16. The Colour of Magic, Terry Pratchett

    Finally, a bit of humorous fantasy! Terry Pratchett takes the typical absurdities of life, mixes in heavy doses of humor and enlightening satire and pours this sauce over interesting characters of myriad varieties. The result: Tasty treats of books that entertain and illuminate without and sense of heavyhandedness. There is always something to laugh about.

  17. Dangerous Visions, edited by Harlan Ellison

    One of the most ambitious anthologies of all time, this book contains powerful story after powerful story, on all kinds of bizarre and challenging topics. 35 years later the stories might not seem quite so dangerous, but the writing and content still surprise and affect. Ellison introduces each author and each author has a bit of a footnote about the story at the end of each. A must read.

  18. Deathbird Stories, Harlan Ellison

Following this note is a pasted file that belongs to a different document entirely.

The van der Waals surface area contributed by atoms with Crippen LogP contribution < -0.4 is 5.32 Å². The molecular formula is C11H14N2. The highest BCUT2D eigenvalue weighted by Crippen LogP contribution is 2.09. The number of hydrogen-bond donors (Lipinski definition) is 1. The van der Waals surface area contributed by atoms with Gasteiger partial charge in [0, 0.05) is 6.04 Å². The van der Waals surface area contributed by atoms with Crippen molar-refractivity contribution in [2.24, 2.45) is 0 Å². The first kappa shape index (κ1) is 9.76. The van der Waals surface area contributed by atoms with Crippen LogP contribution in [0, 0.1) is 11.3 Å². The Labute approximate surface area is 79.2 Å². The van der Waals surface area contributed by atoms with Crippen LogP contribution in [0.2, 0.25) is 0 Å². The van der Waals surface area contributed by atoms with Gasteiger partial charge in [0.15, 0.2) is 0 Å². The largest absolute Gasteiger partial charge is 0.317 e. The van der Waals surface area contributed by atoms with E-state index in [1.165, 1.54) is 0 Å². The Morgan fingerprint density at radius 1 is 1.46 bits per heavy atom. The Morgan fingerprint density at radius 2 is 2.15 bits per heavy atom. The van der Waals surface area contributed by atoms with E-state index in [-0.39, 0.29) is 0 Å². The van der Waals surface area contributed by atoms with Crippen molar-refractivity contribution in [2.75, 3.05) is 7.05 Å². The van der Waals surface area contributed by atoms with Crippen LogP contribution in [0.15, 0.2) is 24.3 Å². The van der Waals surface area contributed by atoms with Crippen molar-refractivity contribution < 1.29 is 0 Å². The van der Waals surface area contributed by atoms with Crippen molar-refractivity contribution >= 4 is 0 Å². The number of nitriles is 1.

While Dangerous Visions was a masterpiece, this collection of short stories by Ellison didn’t do much for me. Each is concerned with humanity’s new gods, dark gods for the most part. I didn’t enjoy this book nearly as much as I enjoyed Ellison’s Strange Wine [and I only enjoyed half of that]. I think Ellison is just too brash for my taste.

    My longer reviewof Deathbird Stories.
    Recommended other reading: Strange Wine

  19. The Demolished Man, Alfred Bester

    This is a thriller, a journey into the purgatory of the mind and a thoughtful exploration of what telepathy might be capable of. A man with everything determines to commit murder and get away with it. If he does not succeed he will be Demolished. That is, have his personality utterly shattered. Will he succeed? Read the book to find out!